US documents on Guantanamo Bay prisoners appear to back up torture and mistreatment claims by Mamdouh Habib and David Hicks (who this month will launch a new campaign for justice). They also highlight how ‘secret’ information held by spook agencies is invariably at least 25% in error. Meanwhile, the Moti case – involving the Howard government, The Solomon Islands, Australian Federal Police payments for testimony and possibly general bureaucratic chicanery – will soon have its day in the High Court. All tangled webs usually unravel, eventually.

The government has at last realised the danger of storing information overseas on Australians and, separately, a senate committee wants greater personal privacy within Australia guaranteed. We have a special report on why Defence continues to be in the mess it is in over its training academy. In international news, the AFP is again called into question (producing overtones of the Habib case in Egypt) about being present when two returned asylum seekers were allegedly beaten in Sri Lanka, and there are questions about what happens to prisoners captured by Australian forces in Afghanistan. Meanwhile, Britain is trying to make machines obey the rules…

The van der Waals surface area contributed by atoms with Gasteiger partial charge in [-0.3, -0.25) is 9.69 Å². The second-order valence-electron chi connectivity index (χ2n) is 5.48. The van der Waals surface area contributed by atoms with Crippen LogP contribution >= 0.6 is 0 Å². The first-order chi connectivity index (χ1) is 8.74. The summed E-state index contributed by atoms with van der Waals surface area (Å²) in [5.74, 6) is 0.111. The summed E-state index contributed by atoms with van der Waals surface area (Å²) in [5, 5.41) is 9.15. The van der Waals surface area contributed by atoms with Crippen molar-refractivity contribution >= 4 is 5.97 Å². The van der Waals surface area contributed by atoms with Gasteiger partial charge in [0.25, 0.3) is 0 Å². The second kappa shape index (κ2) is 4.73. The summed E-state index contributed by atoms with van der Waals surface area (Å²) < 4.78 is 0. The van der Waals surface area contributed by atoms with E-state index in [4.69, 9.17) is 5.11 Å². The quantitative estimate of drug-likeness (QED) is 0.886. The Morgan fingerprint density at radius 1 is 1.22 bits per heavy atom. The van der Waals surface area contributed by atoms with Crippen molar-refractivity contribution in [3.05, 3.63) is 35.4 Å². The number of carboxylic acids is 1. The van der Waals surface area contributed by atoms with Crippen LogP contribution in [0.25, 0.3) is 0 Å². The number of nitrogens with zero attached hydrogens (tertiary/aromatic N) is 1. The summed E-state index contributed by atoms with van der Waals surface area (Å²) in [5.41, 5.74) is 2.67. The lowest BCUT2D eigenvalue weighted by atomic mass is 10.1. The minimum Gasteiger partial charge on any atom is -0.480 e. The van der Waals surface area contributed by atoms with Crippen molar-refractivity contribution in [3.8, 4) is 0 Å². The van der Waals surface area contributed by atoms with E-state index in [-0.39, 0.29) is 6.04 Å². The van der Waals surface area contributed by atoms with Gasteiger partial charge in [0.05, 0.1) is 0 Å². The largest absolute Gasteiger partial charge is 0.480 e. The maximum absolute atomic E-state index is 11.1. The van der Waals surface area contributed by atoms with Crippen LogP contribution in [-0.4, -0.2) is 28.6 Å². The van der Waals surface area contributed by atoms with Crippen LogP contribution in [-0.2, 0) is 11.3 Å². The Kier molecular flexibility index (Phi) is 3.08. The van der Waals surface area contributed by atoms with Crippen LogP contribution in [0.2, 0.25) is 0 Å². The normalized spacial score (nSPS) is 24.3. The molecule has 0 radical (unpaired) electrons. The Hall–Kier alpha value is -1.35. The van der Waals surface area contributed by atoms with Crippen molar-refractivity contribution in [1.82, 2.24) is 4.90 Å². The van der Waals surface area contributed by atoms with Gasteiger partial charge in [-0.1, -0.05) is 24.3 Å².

Other topics covered in May include:

  • Cost of exaggeration never ends;
  • Juvenile detention follows downward spiral;
  • Slowing booze flow is better than ban, researcher finds;
  • R18+ video games category likely, but at what cost?;
  • TIC nogat tok bilong pepaspra;
  • Law is big business…and export success;
  • ‘Phantom’ needs to put stamp on new monitor role;
  • Czech court rejects data retention law;
  • EU arrest warrant abused by countries (Assange, take note);
  • Britain to kill trade in execution drugs; and
  • Rate of jailing people ‘financially unsustainable’: UK Minister

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